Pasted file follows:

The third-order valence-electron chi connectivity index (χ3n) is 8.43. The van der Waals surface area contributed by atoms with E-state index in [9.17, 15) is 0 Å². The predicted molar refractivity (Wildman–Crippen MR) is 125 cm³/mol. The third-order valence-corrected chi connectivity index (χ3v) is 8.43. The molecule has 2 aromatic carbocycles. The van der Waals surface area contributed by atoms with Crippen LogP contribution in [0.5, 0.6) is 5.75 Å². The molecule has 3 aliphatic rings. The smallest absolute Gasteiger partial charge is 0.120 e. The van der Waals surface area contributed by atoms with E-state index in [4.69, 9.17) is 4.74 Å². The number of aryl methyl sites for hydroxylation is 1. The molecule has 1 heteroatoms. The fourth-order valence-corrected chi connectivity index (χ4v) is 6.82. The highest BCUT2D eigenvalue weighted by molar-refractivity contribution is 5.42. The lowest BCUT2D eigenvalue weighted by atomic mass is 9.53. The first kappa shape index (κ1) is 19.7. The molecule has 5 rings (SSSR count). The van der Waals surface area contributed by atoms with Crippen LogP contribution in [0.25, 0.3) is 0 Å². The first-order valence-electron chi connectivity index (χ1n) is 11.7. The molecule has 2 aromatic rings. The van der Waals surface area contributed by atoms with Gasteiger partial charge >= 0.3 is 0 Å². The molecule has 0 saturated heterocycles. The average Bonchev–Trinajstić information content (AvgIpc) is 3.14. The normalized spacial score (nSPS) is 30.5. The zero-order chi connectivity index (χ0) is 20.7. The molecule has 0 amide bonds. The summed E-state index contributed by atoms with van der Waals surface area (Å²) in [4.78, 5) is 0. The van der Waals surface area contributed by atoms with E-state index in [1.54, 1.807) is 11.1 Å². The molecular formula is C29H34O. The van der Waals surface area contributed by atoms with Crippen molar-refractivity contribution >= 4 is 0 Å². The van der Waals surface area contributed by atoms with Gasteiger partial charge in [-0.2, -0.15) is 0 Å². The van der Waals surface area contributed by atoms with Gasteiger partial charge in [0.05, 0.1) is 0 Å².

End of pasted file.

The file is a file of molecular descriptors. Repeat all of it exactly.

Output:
The third-order valence-electron chi connectivity index (χ3n) is 8.43. The van der Waals surface area contributed by atoms with E-state index in [9.17, 15) is 0 Å². The predicted molar refractivity (Wildman–Crippen MR) is 125 cm³/mol. The third-order valence-corrected chi connectivity index (χ3v) is 8.43. The molecule has 2 aromatic carbocycles. The van der Waals surface area contributed by atoms with Crippen LogP contribution in [0.5, 0.6) is 5.75 Å². The molecule has 3 aliphatic rings. The smallest absolute Gasteiger partial charge is 0.120 e. The van der Waals surface area contributed by atoms with E-state index in [4.69, 9.17) is 4.74 Å². The number of aryl methyl sites for hydroxylation is 1. The molecule has 1 heteroatoms. The fourth-order valence-corrected chi connectivity index (χ4v) is 6.82. The highest BCUT2D eigenvalue weighted by molar-refractivity contribution is 5.42. The lowest BCUT2D eigenvalue weighted by atomic mass is 9.53. The first kappa shape index (κ1) is 19.7. The molecule has 5 rings (SSSR count). The van der Waals surface area contributed by atoms with Crippen LogP contribution in [0.25, 0.3) is 0 Å². The first-order valence-electron chi connectivity index (χ1n) is 11.7. The molecule has 2 aromatic rings. The van der Waals surface area contributed by atoms with Gasteiger partial charge >= 0.3 is 0 Å². The molecule has 0 saturated heterocycles. The average Bonchev–Trinajstić information content (AvgIpc) is 3.14. The normalized spacial score (nSPS) is 30.5. The zero-order chi connectivity index (χ0) is 20.7. The molecule has 0 amide bonds. The summed E-state index contributed by atoms with van der Waals surface area (Å²) in [4.78, 5) is 0. The van der Waals surface area contributed by atoms with E-state index in [1.54, 1.807) is 11.1 Å². The molecular formula is C29H34O. The van der Waals surface area contributed by atoms with Crippen molar-refractivity contribution >= 4 is 0 Å². The van der Waals surface area contributed by atoms with Gasteiger partial charge in [-0.2, -0.15) is 0 Å². The van der Waals surface area contributed by atoms with Gasteiger partial charge in [0.05, 0.1) is 0 Å².